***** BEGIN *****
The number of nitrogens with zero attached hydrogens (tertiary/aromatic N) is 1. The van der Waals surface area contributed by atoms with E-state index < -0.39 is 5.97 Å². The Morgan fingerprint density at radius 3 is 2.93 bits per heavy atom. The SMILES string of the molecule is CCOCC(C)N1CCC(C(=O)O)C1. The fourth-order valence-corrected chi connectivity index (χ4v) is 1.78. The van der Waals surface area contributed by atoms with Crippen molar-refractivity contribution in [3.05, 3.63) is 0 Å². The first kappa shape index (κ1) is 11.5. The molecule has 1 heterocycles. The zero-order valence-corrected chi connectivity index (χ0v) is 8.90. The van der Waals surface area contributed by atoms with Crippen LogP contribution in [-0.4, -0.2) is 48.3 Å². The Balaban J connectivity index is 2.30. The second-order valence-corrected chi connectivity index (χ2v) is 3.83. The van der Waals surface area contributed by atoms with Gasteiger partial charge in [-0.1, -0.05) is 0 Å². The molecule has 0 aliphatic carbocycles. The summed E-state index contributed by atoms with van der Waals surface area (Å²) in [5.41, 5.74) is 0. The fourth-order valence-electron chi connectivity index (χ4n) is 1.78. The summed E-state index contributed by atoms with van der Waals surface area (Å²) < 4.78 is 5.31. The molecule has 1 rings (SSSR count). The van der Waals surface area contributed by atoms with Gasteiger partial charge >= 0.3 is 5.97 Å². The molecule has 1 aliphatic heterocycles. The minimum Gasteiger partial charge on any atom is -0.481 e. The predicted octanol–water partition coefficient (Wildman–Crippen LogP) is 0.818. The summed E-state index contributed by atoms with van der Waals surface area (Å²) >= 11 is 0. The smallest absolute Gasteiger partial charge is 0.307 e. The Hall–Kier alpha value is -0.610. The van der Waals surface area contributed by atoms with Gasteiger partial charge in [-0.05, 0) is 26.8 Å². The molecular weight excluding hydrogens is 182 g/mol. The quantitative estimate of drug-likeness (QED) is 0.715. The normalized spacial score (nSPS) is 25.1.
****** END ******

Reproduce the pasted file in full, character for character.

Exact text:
The number of nitrogens with zero attached hydrogens (tertiary/aromatic N) is 1. The van der Waals surface area contributed by atoms with E-state index < -0.39 is 5.97 Å². The Morgan fingerprint density at radius 3 is 2.93 bits per heavy atom. The SMILES string of the molecule is CCOCC(C)N1CCC(C(=O)O)C1. The fourth-order valence-corrected chi connectivity index (χ4v) is 1.78. The van der Waals surface area contributed by atoms with Crippen molar-refractivity contribution in [3.05, 3.63) is 0 Å². The first kappa shape index (κ1) is 11.5. The molecule has 1 heterocycles. The zero-order valence-corrected chi connectivity index (χ0v) is 8.90. The van der Waals surface area contributed by atoms with Crippen LogP contribution in [-0.4, -0.2) is 48.3 Å². The Balaban J connectivity index is 2.30. The second-order valence-corrected chi connectivity index (χ2v) is 3.83. The van der Waals surface area contributed by atoms with Gasteiger partial charge in [-0.1, -0.05) is 0 Å². The molecule has 0 aliphatic carbocycles. The summed E-state index contributed by atoms with van der Waals surface area (Å²) in [5.41, 5.74) is 0. The fourth-order valence-electron chi connectivity index (χ4n) is 1.78. The summed E-state index contributed by atoms with van der Waals surface area (Å²) < 4.78 is 5.31. The molecule has 1 rings (SSSR count). The van der Waals surface area contributed by atoms with Gasteiger partial charge >= 0.3 is 5.97 Å². The molecule has 1 aliphatic heterocycles. The minimum Gasteiger partial charge on any atom is -0.481 e. The predicted octanol–water partition coefficient (Wildman–Crippen LogP) is 0.818. The summed E-state index contributed by atoms with van der Waals surface area (Å²) >= 11 is 0. The smallest absolute Gasteiger partial charge is 0.307 e. The Hall–Kier alpha value is -0.610. The van der Waals surface area contributed by atoms with Gasteiger partial charge in [-0.05, 0) is 26.8 Å². The molecular weight excluding hydrogens is 182 g/mol. The quantitative estimate of drug-likeness (QED) is 0.715. The normalized spacial score (nSPS) is 25.1.